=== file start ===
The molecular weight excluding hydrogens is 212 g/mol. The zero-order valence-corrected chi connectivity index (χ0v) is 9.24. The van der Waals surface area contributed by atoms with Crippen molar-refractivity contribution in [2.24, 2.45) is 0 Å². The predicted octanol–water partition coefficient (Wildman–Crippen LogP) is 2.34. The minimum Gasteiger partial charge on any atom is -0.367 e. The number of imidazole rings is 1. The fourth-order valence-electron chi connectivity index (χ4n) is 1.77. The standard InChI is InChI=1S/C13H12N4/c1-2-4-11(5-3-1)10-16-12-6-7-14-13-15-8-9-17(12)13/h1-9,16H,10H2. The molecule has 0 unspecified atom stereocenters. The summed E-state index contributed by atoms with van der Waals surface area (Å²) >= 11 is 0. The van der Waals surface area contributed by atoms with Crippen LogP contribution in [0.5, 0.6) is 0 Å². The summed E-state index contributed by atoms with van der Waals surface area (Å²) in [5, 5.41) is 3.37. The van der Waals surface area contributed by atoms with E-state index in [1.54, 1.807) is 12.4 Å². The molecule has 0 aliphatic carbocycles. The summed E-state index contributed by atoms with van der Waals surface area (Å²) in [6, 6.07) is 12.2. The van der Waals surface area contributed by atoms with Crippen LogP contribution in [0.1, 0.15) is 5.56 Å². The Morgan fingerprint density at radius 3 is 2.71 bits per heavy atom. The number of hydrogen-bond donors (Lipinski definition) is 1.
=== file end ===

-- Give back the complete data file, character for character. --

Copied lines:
The molecular weight excluding hydrogens is 212 g/mol. The zero-order valence-corrected chi connectivity index (χ0v) is 9.24. The van der Waals surface area contributed by atoms with Crippen molar-refractivity contribution in [2.24, 2.45) is 0 Å². The predicted octanol–water partition coefficient (Wildman–Crippen LogP) is 2.34. The minimum Gasteiger partial charge on any atom is -0.367 e. The number of imidazole rings is 1. The fourth-order valence-electron chi connectivity index (χ4n) is 1.77. The standard InChI is InChI=1S/C13H12N4/c1-2-4-11(5-3-1)10-16-12-6-7-14-13-15-8-9-17(12)13/h1-9,16H,10H2. The molecule has 0 unspecified atom stereocenters. The summed E-state index contributed by atoms with van der Waals surface area (Å²) >= 11 is 0. The van der Waals surface area contributed by atoms with Crippen LogP contribution in [0.5, 0.6) is 0 Å². The summed E-state index contributed by atoms with van der Waals surface area (Å²) in [5, 5.41) is 3.37. The van der Waals surface area contributed by atoms with E-state index in [1.54, 1.807) is 12.4 Å². The molecule has 0 aliphatic carbocycles. The summed E-state index contributed by atoms with van der Waals surface area (Å²) in [6, 6.07) is 12.2. The van der Waals surface area contributed by atoms with Crippen LogP contribution in [0.1, 0.15) is 5.56 Å². The Morgan fingerprint density at radius 3 is 2.71 bits per heavy atom. The number of hydrogen-bond donors (Lipinski definition) is 1.